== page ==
In the meantime I’m going through my previous reviews, fixing broken links, proof-reading and sometimes remaking photos. Today, for instance, I made new shots of some of my Silver Arrows. It’s been a long while since I photographed a Silberpfeil.
Books – Ford vs Ferrari
I’m pretty sure everyone here already saw Ford v Ferrari the film. You didn’t 😲??? What do you mean, you didn’t see it?!? Unless you just shipped in from a colony on Venus (or Uranus), something is wrong… No, it’s not a fantastic work of art in cinematography, far from that. Well, Le Mans the film also kind of (royally?) sucked in that regard. Yet, that’s beside the point. The fact is that both are GREAT car movies. And from that perspective, Ford v Ferrari is maybe even better than Le Mans. So if you’re a gearhead or car person, you need to watch it. ASAP.
Anyway, the book is not about the film. It’s about the events that inspired the film. And in terms of a literary piece of work, it’s pretty good. The only part that I didn’t like (or better, that I missed), was the lack of coverage on Ferrari and their cars. The book is “Ford-centric”, so not much is said about Ferrari’s cars. And we’re talking about the 330 P3 (among others), which is undoubtedly one of the most gorgeous Ferraris ever. The book has a ton of photos, so more Ferrari eye candy would have been nice. Despite not much on Maranello’s cars, the author presents the facts that lead to Ford’s victory at Le Mans in 1966 in a pretty good way. Their are other books out there on those events, however John Starkey is right to the point. And shows lots of photos.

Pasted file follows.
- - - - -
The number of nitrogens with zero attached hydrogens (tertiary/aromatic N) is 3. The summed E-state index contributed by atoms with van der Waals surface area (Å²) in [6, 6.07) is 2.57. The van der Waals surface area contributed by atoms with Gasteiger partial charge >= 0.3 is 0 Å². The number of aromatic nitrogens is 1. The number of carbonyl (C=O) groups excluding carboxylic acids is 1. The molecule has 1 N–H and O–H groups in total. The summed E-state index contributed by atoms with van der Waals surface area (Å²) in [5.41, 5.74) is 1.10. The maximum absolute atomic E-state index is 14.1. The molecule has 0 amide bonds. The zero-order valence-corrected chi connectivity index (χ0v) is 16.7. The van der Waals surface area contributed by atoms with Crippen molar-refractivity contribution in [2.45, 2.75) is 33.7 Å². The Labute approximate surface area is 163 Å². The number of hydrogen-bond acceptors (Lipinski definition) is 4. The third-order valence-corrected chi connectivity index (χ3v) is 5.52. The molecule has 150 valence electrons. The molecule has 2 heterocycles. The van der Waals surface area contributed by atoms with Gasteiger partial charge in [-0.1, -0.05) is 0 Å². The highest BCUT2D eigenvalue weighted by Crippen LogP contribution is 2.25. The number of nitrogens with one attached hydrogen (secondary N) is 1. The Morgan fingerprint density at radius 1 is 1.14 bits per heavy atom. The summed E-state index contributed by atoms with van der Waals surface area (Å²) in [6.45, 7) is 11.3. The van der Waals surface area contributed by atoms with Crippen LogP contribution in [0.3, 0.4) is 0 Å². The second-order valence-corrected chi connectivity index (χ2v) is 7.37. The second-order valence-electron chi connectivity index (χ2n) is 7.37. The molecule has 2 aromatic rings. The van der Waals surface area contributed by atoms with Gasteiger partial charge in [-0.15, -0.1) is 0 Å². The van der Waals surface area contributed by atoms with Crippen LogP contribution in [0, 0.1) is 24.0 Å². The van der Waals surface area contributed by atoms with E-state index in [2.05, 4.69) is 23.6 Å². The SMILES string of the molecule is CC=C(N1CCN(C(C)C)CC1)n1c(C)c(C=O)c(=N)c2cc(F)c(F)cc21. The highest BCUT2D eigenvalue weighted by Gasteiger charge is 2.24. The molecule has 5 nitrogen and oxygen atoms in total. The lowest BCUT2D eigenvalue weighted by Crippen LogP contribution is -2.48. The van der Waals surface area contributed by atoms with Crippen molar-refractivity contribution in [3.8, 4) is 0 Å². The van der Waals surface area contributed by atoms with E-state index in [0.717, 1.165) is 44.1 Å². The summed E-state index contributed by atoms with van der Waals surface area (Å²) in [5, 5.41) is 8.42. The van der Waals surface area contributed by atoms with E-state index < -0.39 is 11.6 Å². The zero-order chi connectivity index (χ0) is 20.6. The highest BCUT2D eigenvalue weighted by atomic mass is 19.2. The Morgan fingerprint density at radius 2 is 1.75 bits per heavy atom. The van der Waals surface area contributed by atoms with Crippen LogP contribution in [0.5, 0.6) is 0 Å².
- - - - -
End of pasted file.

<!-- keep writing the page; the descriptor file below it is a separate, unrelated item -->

This book, fortunately (for once), is still available in paperback format, and best of all, cheap (about $20). And because of the photos, I strongly recommend the regular book version and not the e-book version. The e-book is cheaper, yet for photos a Kindle is far from great, so if you can, go for the tree-unfriendly regular book version.
Books – Against Death and Time
Originally published in 2004, I got this book around 2006 or 2007. It was a gift from my friend Jeff, a fellow moderator at DiecastXchange, at the time the biggest 1:18 diecast forum on the web. Back then I was an avid 1:18 collector, trying to build a focused collection 🙄. I wanted to stick to Le Mans and Silberpfeile, and just a few road cars, yet in 1:18 those themes were scarce. And books like this didn’t help either. Brock Yates tells a great story about the 1955 Indy 500, and Bill Vukovich’s tragic accident. He also talks about the 1955 Le Mans tragedy and the aftermath. For both cases, it was VERY interesting to see how much a pilot’s safety (and life) was important. Or better said, how little that mattered. He also writes about the death of James Dean, in the last part of the book. However, being honest, that part was subpar compared to the rest. Being blunt, he could have stopped at Le Mans.